My View From The Country

State By State, Momentum To Raise The Checkoff Is Building

Individual states have recognized the need to up the checkoff ante and have moved, or are moving, forward with raising their in-state checkoff assessments.

Industry surveys perennially show that the overwhelming majority of producers support the national beef checkoff program. Research also indicates that the self-help program of $1/cattle transaction has provided a tremendous return on producers’ investment, while the mandatory aspect of the program has proven to be the most effective way to collect and allocate dollars.

The baseline is that virtually everyone understands and agrees that it is important to make the investment in growing demand for beef. The downside to the current program, of course, is that the combination of inflation and declining cattle numbers have left the industry’s efforts to build beef demand sorely underfunded.

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There’s been talk for a lot of years about raising the checkoff, which has remained at $1/head since the program’s inception a quarter-century ago. After all, calves are worth more than twice what they were when the checkoff first went into effect (beef production costs likewise doubled). So it shouldn’t be hard to admit that the diminished number and clout of checkoff dollars raised today is declining as a result.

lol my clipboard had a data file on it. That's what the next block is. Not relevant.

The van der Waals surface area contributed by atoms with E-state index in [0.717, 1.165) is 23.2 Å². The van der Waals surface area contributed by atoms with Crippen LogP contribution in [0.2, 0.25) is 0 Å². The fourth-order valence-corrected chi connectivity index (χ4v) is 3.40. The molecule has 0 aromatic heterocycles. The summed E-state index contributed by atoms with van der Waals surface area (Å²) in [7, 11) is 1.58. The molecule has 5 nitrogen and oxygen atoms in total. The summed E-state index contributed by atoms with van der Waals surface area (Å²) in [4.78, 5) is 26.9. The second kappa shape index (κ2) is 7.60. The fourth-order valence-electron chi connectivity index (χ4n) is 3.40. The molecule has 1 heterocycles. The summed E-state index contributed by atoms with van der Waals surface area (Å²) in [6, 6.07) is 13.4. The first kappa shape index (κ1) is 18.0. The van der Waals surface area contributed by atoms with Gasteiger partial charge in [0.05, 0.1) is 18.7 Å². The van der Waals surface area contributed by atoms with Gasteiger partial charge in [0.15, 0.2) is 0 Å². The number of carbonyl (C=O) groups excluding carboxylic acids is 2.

Still, the momentum to raise the checkoff at the national level has had trouble taking shape. Part of this is due to the political shenanigans of a few years ago when a renegade bunch almost pulled the program down.

Yet, individual states have recognized the need to up the checkoff ante and have moved, or are moving, forward with raising their in-state checkoff assessments. Recently, the nation’s biggest cow state, Texas, successfully reached a consensus among stakeholders in the state to move forward with a proposal for a referendum to raise the in-state checkoff by $1. It’s not the first state to do so, but Texas moving on the issue is definitely a big signal regarding the trend.